• Credit: Dana Hoff

Depending where you are standing, bad news can seem even worse. Just ask a medical social worker.

“If I told a patient’s loved one in a hallway that the patient was dying, I would get a much more adverse reaction than if I took them into a nice, quiet, calming room with a view,” says Lorissa MacAllister, AIA, an architect and former medical social worker who began to see how the physical environment could affect people’s emotions and reactions—in good ways and bad.

And, she’s not the only one.

In recent years, academics and practitioners in the fields of architecture and healthcare have become acutely aware of the relationship between design and health. Sterile white rooms with buzzing lights are not only unpleasant, they can actually be unhealthy.

“We’re needlessly harming hundreds of thousands of Americans due to infections and preventable medical errors in hospitals, and are spending far too much for healthcare, but there’s evidence that the built environment can play a role in addressing those problems,” says Craig Zimring. An environmental psychologist and professor of architecture at the Georgia Institute of Technology, Zimring has helped to pioneer the concept of evidence-based design, an approach to architecture that uses data to guide the design process. Often, it’s an approach taken in the healthcare setting with one main goal in mind: Let the design help, not hurt.

Under the leadership of Zimring—who also sits on the board of the Center for Health Design—the Georgia Tech College of Architecture is at the forefront of this work. Through a Ph.D. concentration in evidence-based design, doctoral students are developing new ways to understand and address architecture’s potential to heal patients through a building’s impact on the behavior, satisfaction, and performance of individuals and organizations. Gathering evidence can tell designers, for example, that workers are likelier to be happy in rooms with more natural light. Or that fewer mistakes occur in rooms. Or that fewer patients will fall through the cracks if facilities are designed to encourage more coordination between healthcare providers.

But this is not new information in healthcare, the spaces of which have been transformed by evidence-based design over the last 20 years. Outside of healthcare, however, evidence-based design is just now starting to influence the ways in which architects approach a range of typologies.

Buildings such as prisons, courthouses, and embassies—what Zimring calls “high-stakes buildings”—as well as schools and office buildings can benefit from this type of design. Students in the evidence-based design concentration are looking at things such as the importance of wayfinding, the measurable benefits of natural light, environmental contributors to stress, and the ways people relate to complex building forms and layouts.

And because the concept of evidence-based design can cross disciplines, the Ph.D. students in Georgia Tech’s evidence-based design concentration are exposed to a wide variety of coursework and classmates in industrial design, health systems engineering, applied physiology, mechanical engineering, and city planning. Specialists in architecture, healthcare management, nursing, medicine, and psychology typically sit side by side in lectures and labs, a unique approach that Zimring says is representative of the multifaceted design challenges that the field faces. He argues that by emphasizing outcomes, such as improvements in patient health or workplace productivity, a focus on evidence-based design helps prove the value of architecture to clients.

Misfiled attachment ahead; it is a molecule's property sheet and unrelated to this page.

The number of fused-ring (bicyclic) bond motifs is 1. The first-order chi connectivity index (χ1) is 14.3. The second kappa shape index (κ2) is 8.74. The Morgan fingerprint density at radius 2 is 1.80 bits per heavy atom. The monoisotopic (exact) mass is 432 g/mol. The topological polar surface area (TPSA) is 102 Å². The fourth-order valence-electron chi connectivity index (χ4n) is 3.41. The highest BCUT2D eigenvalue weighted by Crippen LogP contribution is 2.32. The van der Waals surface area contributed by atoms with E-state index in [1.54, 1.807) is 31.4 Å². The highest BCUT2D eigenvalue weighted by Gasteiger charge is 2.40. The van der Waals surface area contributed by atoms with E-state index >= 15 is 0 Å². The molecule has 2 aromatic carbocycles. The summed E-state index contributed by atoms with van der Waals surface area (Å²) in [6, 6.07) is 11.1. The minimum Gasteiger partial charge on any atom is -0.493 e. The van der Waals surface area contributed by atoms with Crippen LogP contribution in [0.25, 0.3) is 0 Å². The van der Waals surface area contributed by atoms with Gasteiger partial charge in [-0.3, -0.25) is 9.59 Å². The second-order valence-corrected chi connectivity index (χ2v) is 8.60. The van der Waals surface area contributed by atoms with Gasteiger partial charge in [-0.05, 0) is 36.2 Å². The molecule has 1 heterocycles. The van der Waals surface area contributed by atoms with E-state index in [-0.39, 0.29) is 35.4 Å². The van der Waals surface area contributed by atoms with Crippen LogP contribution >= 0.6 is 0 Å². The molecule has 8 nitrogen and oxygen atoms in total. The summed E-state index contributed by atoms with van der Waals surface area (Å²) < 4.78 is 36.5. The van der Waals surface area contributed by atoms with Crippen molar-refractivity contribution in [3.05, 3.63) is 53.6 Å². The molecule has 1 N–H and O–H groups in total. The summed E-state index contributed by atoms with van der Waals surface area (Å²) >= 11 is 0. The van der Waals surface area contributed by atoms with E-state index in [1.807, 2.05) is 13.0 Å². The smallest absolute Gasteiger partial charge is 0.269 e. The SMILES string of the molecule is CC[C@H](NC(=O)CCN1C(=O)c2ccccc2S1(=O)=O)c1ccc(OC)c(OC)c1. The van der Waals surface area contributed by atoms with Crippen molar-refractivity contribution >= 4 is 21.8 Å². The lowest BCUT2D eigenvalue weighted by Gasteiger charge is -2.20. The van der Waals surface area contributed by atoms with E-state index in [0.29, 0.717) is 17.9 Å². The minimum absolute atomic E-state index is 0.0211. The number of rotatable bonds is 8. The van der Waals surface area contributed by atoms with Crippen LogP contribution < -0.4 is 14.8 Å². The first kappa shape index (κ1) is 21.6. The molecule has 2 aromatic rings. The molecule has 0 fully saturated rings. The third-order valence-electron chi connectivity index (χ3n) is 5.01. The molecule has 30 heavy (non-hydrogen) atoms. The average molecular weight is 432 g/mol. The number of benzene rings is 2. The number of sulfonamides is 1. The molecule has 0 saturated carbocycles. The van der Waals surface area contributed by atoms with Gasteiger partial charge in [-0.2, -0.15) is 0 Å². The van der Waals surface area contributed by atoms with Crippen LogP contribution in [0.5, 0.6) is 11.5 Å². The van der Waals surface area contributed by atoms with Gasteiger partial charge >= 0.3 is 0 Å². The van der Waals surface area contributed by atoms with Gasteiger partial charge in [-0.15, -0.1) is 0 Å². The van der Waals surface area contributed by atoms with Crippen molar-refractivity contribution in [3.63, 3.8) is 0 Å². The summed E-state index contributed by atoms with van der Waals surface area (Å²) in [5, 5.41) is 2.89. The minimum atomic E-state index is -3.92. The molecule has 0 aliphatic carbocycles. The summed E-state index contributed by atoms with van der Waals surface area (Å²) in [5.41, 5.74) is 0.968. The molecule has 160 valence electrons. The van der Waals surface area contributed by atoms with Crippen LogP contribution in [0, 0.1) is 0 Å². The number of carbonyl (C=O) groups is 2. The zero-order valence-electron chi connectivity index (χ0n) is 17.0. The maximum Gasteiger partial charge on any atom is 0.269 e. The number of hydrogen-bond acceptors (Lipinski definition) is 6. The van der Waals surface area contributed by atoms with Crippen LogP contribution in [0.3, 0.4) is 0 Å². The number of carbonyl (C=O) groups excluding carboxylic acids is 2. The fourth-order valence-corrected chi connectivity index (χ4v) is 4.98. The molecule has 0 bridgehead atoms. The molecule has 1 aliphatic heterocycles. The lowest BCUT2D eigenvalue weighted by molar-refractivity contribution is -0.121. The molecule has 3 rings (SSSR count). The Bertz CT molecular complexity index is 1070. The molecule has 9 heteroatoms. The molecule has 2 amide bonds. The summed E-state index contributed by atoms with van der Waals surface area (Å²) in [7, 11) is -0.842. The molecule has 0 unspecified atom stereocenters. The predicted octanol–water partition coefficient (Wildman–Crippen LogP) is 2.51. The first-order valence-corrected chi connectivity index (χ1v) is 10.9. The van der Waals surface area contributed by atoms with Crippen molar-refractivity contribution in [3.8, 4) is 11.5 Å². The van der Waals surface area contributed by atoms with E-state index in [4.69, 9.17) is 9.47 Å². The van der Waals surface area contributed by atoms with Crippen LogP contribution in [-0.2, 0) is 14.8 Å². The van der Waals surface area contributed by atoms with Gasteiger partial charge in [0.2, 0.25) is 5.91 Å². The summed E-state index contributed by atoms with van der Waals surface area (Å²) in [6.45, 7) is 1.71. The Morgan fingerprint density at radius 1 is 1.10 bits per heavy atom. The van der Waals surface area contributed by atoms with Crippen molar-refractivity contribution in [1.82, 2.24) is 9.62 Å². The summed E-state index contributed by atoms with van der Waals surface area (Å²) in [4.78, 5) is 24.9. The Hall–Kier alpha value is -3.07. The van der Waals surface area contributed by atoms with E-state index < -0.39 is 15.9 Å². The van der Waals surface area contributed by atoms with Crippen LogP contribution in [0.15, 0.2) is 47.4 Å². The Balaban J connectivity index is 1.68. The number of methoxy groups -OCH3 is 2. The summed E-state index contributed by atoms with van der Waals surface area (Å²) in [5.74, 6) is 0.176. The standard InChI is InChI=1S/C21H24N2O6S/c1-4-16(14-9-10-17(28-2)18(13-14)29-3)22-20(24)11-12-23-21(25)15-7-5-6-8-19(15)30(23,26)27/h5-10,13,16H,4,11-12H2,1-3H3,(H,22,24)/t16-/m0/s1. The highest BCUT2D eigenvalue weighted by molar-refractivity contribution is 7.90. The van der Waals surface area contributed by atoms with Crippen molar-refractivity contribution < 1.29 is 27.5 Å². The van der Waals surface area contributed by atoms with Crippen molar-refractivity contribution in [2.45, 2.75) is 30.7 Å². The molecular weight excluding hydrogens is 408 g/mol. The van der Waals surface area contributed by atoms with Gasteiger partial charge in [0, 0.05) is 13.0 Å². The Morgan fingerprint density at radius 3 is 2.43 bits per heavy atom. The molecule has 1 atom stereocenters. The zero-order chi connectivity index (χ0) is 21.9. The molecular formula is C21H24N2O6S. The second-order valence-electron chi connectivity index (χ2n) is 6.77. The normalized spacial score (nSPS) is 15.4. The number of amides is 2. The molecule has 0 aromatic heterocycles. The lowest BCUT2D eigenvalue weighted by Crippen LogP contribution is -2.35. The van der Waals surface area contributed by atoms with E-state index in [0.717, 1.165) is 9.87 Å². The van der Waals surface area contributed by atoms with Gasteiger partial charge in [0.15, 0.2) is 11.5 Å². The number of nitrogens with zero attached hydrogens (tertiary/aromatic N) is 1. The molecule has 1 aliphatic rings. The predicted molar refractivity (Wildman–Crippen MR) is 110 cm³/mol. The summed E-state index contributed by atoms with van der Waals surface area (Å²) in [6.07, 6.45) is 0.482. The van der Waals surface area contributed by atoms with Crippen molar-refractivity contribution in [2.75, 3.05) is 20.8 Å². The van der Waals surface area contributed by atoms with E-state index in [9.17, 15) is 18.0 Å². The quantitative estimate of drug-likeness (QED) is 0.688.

And the clients do seem to be receptive. Students work on research from a range of sources, such as the National Institutes of Health, the Robert Wood Johnson Foundation, the Military Health System, and the Global Health and Safety Initiative. The program has also been intimately involved in various military hospital designs, including the newly opened Fort Belvoir Community Hospital in Virginia.

MacAllister, the former medical social worker now two years into her Ph.D. at Georgia Tech, focuses on the relationship between user satisfaction and the way that

people experience the physical design of medical settings. Her research shows significant correlations between the two, and she’s hoping to work with the planners and designers of healthcare environments to improve the sometimes unpleasant experiences of hospital visits.

Altug Kasali, another Ph.D. candidate in the evidence-based design program, has taken a more localized approach by correlating data and design’s intent in a medical facility under construction in Georgia. Kasali’s research draws from a number of sources—both scientific and anecdotal evidence proffered by senior healthcare executives, designers, engineers, doctors, and nurses.

Since

Hui Cai graduated from Georgia Tech’s evidence-based design program last year, she’s led research at the Health+Science Practice Group in RTKL’s Dallas office. The firm has instituted a new initiative, “Performance-driven Design,” and Cai says she’s analyzing architectural, clinical, environmental, and financial performances of the firm’s previous best practices, and conducting Post Occupancy Evaluation (POE) to help develop a database of guidelines for future projects. “The hope is that with the accumulation of projects, we’ll gradually build more and more knowledge around what we know about design and what we can do better,” Cai says.

Zimring says the evidence-based design concentration is purposely preparing doctoral students for leadership positions such as Cai’s. Other graduates are in similar leadership positions, both in practice and academia, which Zimring and others see as key to the future of the architecture profession. The evidence-based approach, Zimring argues, “adds value to a field constantly pressed by economic concerns.” -Nate Berg

Learn more at gatech.edu.